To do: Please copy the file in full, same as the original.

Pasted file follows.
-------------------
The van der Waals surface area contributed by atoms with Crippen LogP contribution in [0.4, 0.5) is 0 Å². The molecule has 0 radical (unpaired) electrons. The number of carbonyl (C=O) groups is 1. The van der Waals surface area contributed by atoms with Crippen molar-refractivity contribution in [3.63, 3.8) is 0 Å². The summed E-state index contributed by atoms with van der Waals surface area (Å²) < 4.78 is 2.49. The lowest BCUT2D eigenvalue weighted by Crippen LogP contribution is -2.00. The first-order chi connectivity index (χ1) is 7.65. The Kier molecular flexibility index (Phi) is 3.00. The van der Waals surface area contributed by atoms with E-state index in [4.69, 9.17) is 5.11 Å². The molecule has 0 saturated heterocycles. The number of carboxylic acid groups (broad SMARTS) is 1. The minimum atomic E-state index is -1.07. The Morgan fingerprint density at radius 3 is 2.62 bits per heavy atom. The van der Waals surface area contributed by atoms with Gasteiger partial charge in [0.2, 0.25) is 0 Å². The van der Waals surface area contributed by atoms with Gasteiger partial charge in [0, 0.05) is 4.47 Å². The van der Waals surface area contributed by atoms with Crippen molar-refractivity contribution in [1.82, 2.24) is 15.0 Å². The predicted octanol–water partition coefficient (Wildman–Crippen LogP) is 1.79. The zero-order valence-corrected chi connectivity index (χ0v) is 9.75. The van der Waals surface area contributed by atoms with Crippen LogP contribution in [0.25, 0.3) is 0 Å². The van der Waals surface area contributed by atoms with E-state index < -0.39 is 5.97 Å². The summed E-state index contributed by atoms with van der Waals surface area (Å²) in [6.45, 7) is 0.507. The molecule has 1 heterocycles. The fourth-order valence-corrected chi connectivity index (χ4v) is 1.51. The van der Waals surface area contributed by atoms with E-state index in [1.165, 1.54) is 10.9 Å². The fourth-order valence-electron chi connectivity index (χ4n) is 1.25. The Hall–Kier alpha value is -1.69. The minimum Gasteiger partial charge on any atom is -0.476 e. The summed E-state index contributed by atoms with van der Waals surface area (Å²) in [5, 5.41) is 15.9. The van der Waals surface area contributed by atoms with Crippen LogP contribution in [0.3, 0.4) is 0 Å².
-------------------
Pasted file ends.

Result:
The van der Waals surface area contributed by atoms with Crippen LogP contribution in [0.4, 0.5) is 0 Å². The molecule has 0 radical (unpaired) electrons. The number of carbonyl (C=O) groups is 1. The van der Waals surface area contributed by atoms with Crippen molar-refractivity contribution in [3.63, 3.8) is 0 Å². The summed E-state index contributed by atoms with van der Waals surface area (Å²) < 4.78 is 2.49. The lowest BCUT2D eigenvalue weighted by Crippen LogP contribution is -2.00. The first-order chi connectivity index (χ1) is 7.65. The Kier molecular flexibility index (Phi) is 3.00. The van der Waals surface area contributed by atoms with E-state index in [4.69, 9.17) is 5.11 Å². The molecule has 0 saturated heterocycles. The number of carboxylic acid groups (broad SMARTS) is 1. The minimum atomic E-state index is -1.07. The Morgan fingerprint density at radius 3 is 2.62 bits per heavy atom. The van der Waals surface area contributed by atoms with Gasteiger partial charge in [0.2, 0.25) is 0 Å². The van der Waals surface area contributed by atoms with Gasteiger partial charge in [0, 0.05) is 4.47 Å². The van der Waals surface area contributed by atoms with Crippen molar-refractivity contribution in [1.82, 2.24) is 15.0 Å². The predicted octanol–water partition coefficient (Wildman–Crippen LogP) is 1.79. The zero-order valence-corrected chi connectivity index (χ0v) is 9.75. The van der Waals surface area contributed by atoms with Crippen LogP contribution in [0.25, 0.3) is 0 Å². The van der Waals surface area contributed by atoms with E-state index < -0.39 is 5.97 Å². The summed E-state index contributed by atoms with van der Waals surface area (Å²) in [6.45, 7) is 0.507. The molecule has 1 heterocycles. The fourth-order valence-corrected chi connectivity index (χ4v) is 1.51. The van der Waals surface area contributed by atoms with E-state index in [1.165, 1.54) is 10.9 Å². The fourth-order valence-electron chi connectivity index (χ4n) is 1.25. The Hall–Kier alpha value is -1.69. The minimum Gasteiger partial charge on any atom is -0.476 e. The summed E-state index contributed by atoms with van der Waals surface area (Å²) in [5, 5.41) is 15.9. The van der Waals surface area contributed by atoms with Crippen LogP contribution in [0.3, 0.4) is 0 Å².